Coping with ADHD Super Powers

“Everybody is a genius, but if you judge a fish by its ability to climb a tree, then it is going to go through its whole life thinking it is stupid”

Albert Einstein

Wednesday is my favourite day, I look forward each week to the time I can spend with a Year 6 pupil, who as his Mother says has a very special superpower, ADHD. Children with ADHD may have trouble paying attention, controlling impulsive behaviours (may act without thinking about what the result will be), or be overly active. This can be quite intimidating to a new teacher or tutor who has set ideas about how children behave and react in different situations. However, every child is different with varying needs and ADHD children are no different, there are some very easy strategies which can be deployed to maximise your time with them and help them to enjoy learning again.

  • Predictable routines are very important, the child and I both know that the tutoring session is at 4pm on a Wednesday afternoon, after he has finished school and had the opportunity for some down time. I cannot afford to be late for this as anxiety and stress will start to manifest itself and will make the session far less productive.
  • The learning environment needs to be uncluttered, we have a perfect space in their kitchen with a work station with a computer and room for written activities, this allows me to transition between activities quickly and minimises the wait time.
  • Short sharp activities and structured transitions are essential, my 5-minute sand timer is an excellent support or a countdown clock also works, although there is no need to be quite limited by time, if an activity is going well, just keep going as there is no need to transition just for the sake of it. If this means you do not finish all of your activities, then so be it.
  • Children with ADHD can have motivational issues, they figure they can use their disability as an excuse for not doing work, the child and the parents know that I have zero tolerance for this, particularly as I know how talented they really are. Clear parameters in terms of expectations are critical, as with boys in general stick to the old mantra, be firm, fair and consistent.
  • Set up buddy pairs – I have been lucky in that my son has been available to support me, same age and with good organisation and study skills, this gives my student the opportunity to be mentored in good habits.
  • Build movement breaks into the routine, last week halfway through the session we played some cricket wth the scores jotted down in Roman numerals and the totals added up, this kept his concentration and enabled us to learn proactively.
  • Where outside learning is not possible it is important to set short, achievable targets and activities. Mind maps are a essential tool here allowing links between topics and also is an essential memory tool.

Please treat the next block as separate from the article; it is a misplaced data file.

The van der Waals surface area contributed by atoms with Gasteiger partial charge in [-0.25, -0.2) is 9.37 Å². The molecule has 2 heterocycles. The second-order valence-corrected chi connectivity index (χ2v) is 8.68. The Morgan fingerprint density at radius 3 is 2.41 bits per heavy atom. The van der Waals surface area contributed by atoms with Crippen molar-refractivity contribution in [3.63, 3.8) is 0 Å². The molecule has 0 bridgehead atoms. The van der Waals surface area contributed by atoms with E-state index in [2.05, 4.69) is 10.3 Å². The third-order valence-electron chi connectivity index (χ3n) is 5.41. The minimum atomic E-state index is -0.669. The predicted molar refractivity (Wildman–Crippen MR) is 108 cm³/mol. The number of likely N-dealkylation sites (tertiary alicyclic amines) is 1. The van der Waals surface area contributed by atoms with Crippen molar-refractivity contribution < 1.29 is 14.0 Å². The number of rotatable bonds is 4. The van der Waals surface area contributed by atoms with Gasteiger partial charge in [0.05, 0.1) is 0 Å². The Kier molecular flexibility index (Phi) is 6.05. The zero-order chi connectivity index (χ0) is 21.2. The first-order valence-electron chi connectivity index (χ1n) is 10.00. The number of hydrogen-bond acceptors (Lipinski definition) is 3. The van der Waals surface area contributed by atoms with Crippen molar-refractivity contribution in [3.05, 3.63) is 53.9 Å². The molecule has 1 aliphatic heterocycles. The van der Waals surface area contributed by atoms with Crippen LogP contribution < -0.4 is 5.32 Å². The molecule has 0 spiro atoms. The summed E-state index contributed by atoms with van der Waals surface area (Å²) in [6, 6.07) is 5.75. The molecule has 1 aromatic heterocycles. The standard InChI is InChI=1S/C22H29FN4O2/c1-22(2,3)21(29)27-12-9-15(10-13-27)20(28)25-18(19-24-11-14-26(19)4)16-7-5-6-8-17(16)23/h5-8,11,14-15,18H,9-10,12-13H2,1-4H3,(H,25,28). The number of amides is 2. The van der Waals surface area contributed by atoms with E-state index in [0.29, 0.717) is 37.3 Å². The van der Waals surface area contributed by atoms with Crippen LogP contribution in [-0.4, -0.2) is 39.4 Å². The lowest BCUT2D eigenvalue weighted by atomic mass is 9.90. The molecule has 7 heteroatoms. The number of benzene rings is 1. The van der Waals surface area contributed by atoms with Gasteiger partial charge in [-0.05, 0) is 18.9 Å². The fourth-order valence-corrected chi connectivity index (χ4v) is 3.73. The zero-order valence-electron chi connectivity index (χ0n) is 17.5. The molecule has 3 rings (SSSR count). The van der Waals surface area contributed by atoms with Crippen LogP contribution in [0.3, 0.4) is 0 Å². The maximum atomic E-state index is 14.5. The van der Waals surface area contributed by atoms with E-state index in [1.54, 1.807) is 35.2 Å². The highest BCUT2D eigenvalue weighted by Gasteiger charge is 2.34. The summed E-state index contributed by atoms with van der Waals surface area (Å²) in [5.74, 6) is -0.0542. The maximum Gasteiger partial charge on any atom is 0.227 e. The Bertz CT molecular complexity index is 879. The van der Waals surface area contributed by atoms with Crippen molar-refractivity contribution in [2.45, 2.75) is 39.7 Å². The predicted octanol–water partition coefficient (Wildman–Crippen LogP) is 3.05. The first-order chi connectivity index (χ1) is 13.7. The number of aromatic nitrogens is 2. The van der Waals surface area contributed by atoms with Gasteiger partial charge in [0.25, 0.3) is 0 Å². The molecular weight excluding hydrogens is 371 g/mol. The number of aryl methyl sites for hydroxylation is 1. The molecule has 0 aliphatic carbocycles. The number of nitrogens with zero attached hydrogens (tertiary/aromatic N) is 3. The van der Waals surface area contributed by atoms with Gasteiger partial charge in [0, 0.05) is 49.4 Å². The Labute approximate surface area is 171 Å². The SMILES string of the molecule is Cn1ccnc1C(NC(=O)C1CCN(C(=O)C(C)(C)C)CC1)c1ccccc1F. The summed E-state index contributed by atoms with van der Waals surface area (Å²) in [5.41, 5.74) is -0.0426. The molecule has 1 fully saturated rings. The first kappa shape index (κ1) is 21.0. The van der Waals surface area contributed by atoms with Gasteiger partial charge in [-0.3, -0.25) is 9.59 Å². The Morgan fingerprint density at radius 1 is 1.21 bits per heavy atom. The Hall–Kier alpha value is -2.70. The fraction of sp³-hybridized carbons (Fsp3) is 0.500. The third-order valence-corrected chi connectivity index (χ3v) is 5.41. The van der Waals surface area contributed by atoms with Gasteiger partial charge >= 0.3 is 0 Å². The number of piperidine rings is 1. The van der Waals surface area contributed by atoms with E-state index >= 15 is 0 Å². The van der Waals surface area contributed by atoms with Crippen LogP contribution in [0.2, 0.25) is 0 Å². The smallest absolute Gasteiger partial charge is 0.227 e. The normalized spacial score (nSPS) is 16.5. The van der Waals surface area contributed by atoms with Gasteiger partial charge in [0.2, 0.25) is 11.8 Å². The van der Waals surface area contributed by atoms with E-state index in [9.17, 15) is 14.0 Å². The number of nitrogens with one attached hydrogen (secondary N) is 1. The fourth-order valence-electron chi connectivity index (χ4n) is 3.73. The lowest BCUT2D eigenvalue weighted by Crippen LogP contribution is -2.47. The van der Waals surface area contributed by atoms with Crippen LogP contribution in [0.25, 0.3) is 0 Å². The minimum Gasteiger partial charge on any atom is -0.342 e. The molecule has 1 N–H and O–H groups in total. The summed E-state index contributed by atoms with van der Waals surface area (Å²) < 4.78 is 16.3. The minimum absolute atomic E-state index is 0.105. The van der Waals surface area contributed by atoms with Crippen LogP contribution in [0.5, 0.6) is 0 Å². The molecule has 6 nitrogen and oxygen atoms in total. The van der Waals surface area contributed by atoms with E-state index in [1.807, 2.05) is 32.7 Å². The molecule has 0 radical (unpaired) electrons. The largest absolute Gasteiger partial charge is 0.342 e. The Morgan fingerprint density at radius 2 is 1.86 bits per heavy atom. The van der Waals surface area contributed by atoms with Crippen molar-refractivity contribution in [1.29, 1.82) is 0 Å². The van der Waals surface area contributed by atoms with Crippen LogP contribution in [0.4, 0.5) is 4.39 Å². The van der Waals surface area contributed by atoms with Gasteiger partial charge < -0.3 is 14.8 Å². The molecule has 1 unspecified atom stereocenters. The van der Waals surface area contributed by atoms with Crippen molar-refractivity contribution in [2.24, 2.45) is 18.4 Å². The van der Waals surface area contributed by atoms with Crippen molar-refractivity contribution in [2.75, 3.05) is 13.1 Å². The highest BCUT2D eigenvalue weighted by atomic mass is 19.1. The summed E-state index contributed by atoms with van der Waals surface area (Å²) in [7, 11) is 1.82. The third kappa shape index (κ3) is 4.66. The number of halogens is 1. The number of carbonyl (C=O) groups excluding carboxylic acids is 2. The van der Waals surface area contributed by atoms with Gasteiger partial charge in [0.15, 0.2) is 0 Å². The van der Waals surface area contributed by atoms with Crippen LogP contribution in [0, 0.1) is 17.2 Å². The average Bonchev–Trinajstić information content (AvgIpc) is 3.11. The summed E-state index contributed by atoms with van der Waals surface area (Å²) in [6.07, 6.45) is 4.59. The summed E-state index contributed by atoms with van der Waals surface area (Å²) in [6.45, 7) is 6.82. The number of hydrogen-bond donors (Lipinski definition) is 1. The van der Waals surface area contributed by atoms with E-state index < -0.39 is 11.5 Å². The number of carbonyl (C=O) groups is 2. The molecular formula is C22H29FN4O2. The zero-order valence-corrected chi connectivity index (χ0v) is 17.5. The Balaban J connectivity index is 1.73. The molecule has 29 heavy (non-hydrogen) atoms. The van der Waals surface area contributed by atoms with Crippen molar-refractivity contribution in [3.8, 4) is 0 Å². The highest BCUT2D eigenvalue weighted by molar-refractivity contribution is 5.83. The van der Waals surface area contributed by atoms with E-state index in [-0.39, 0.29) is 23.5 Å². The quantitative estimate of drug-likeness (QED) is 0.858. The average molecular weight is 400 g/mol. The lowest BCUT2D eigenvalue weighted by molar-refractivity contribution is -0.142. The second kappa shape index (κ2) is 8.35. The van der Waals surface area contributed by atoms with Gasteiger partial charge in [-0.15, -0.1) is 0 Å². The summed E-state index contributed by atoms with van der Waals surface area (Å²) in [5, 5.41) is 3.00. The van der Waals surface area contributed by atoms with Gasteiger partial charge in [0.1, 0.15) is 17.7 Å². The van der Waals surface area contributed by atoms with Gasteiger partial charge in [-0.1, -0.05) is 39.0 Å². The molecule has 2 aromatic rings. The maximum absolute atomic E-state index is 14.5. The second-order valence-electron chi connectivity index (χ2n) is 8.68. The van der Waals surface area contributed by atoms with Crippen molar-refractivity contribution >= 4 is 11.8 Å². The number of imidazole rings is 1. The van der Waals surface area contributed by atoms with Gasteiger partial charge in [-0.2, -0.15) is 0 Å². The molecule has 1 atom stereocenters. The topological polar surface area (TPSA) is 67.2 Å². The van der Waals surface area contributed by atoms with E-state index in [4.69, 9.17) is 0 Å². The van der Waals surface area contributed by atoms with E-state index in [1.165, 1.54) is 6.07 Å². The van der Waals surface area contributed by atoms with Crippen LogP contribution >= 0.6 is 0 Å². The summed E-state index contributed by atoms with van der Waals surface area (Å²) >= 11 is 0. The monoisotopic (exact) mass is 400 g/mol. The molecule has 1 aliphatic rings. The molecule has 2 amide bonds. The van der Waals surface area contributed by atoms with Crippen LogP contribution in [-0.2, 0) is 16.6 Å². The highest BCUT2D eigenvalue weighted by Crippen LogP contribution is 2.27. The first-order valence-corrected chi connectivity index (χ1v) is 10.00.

• All students learn better when the activities are more hands on, using play dough is a good tip, particularly when creating rewards, allow the student to use the play dough to manipulate the shape into something creative.
  • Essentially variety is the spice of life, creating activities which both motivate and inspire, building on likes and dislikes. My student is sport mad and it helps I am their cricket and rugby coach so I try to relate as much of that as I can into the various activities. This allows an engagement beyond normal teaching.

There are huge challenges when tutoring a student with any kind of special educational need or disability (SEND), especially with ADHD in this case. With public examinations fast approaching understanding that individual and developing skills will reap huge benefits.

I am delighted that the parent of this student has supplied the following testimonial, proving that the hard work is most certainly paying off.

“Richard has just started tutoring our 10 yr old boy who is year 6 and has a super power – ADHD. We were very nervous as parents when the first session took place as anyone with a child with ADHD would know that they have a very short attention span. Once we could see how Richard was very engaging and personable with our child but kept tasks short, clear and concise, Richard was able to hold his attention the whole time during their sessions and they have loads of fun learning about various topics. 
Our child is always excited to see Richard as he can’t wait to see and learn what they will do for their session.  
Finding Richard has been a dream come true as a parent, as it has been very hard to find someone like Richard with a wealth of teaching experience but someone who tunes into kids and their super powers!”

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